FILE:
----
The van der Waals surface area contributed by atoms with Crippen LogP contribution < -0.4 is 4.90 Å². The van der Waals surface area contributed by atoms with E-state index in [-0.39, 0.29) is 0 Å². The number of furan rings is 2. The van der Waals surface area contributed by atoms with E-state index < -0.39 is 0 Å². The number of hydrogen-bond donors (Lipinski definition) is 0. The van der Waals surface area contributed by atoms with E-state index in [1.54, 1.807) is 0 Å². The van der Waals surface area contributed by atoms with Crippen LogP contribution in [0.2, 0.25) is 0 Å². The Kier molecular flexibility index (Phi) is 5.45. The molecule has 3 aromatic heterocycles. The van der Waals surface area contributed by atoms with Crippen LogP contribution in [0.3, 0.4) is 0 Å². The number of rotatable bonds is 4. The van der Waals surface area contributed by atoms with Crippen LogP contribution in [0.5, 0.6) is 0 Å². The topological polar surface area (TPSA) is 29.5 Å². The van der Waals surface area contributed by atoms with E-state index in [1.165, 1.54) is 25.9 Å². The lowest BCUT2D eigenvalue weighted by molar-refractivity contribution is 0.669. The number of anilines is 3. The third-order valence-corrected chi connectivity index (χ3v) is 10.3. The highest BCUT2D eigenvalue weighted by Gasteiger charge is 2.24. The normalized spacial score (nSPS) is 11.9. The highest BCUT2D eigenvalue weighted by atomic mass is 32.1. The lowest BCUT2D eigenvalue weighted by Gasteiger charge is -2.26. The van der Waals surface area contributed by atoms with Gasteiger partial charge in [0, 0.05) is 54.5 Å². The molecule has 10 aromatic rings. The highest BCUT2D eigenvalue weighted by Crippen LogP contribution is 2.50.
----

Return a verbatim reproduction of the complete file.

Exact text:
The van der Waals surface area contributed by atoms with Crippen LogP contribution < -0.4 is 4.90 Å². The van der Waals surface area contributed by atoms with E-state index in [-0.39, 0.29) is 0 Å². The number of furan rings is 2. The van der Waals surface area contributed by atoms with E-state index < -0.39 is 0 Å². The number of hydrogen-bond donors (Lipinski definition) is 0. The van der Waals surface area contributed by atoms with E-state index in [1.54, 1.807) is 0 Å². The van der Waals surface area contributed by atoms with Crippen LogP contribution in [0.2, 0.25) is 0 Å². The Kier molecular flexibility index (Phi) is 5.45. The molecule has 3 aromatic heterocycles. The van der Waals surface area contributed by atoms with Crippen LogP contribution in [0.3, 0.4) is 0 Å². The number of rotatable bonds is 4. The van der Waals surface area contributed by atoms with Crippen LogP contribution in [0.5, 0.6) is 0 Å². The topological polar surface area (TPSA) is 29.5 Å². The van der Waals surface area contributed by atoms with E-state index in [1.165, 1.54) is 25.9 Å². The lowest BCUT2D eigenvalue weighted by molar-refractivity contribution is 0.669. The number of anilines is 3. The third-order valence-corrected chi connectivity index (χ3v) is 10.3. The highest BCUT2D eigenvalue weighted by Gasteiger charge is 2.24. The normalized spacial score (nSPS) is 11.9. The highest BCUT2D eigenvalue weighted by atomic mass is 32.1. The lowest BCUT2D eigenvalue weighted by Gasteiger charge is -2.26. The van der Waals surface area contributed by atoms with Gasteiger partial charge in [0, 0.05) is 54.5 Å². The molecule has 10 aromatic rings. The highest BCUT2D eigenvalue weighted by Crippen LogP contribution is 2.50.